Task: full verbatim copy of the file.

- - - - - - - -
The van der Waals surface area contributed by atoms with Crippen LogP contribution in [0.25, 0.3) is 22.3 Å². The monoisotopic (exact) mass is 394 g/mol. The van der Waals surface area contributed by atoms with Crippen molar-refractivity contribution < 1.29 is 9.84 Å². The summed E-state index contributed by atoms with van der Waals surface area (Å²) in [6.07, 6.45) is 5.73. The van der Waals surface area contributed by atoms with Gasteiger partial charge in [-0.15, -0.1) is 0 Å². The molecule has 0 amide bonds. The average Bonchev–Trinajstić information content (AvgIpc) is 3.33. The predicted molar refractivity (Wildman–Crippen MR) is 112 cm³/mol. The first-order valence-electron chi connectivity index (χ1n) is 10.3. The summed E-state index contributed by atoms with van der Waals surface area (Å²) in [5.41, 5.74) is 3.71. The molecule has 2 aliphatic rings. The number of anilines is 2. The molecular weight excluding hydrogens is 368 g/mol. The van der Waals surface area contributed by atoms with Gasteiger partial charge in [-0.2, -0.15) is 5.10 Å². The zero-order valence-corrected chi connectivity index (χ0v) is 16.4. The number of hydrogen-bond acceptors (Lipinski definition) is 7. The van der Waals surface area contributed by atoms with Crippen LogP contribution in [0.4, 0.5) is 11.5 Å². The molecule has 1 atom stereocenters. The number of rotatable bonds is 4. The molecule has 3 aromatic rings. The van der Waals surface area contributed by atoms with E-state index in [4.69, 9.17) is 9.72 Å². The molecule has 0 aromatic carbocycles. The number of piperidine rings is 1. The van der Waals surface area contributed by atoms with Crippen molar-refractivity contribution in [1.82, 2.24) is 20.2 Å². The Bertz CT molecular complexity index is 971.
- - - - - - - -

The van der Waals surface area contributed by atoms with Crippen LogP contribution in [0.25, 0.3) is 22.3 Å². The monoisotopic (exact) mass is 394 g/mol. The van der Waals surface area contributed by atoms with Crippen molar-refractivity contribution < 1.29 is 9.84 Å². The summed E-state index contributed by atoms with van der Waals surface area (Å²) in [6.07, 6.45) is 5.73. The van der Waals surface area contributed by atoms with Gasteiger partial charge in [-0.15, -0.1) is 0 Å². The molecule has 0 amide bonds. The average Bonchev–Trinajstić information content (AvgIpc) is 3.33. The predicted molar refractivity (Wildman–Crippen MR) is 112 cm³/mol. The first-order valence-electron chi connectivity index (χ1n) is 10.3. The summed E-state index contributed by atoms with van der Waals surface area (Å²) in [5.41, 5.74) is 3.71. The molecule has 2 aliphatic rings. The number of anilines is 2. The molecular weight excluding hydrogens is 368 g/mol. The van der Waals surface area contributed by atoms with Gasteiger partial charge in [-0.2, -0.15) is 5.10 Å². The zero-order valence-corrected chi connectivity index (χ0v) is 16.4. The number of hydrogen-bond acceptors (Lipinski definition) is 7. The van der Waals surface area contributed by atoms with Crippen LogP contribution in [0.4, 0.5) is 11.5 Å². The molecule has 1 atom stereocenters. The number of rotatable bonds is 4. The molecule has 3 aromatic rings. The van der Waals surface area contributed by atoms with E-state index in [4.69, 9.17) is 9.72 Å². The molecule has 0 aromatic carbocycles. The number of piperidine rings is 1. The van der Waals surface area contributed by atoms with Crippen molar-refractivity contribution in [1.82, 2.24) is 20.2 Å². The Bertz CT molecular complexity index is 971.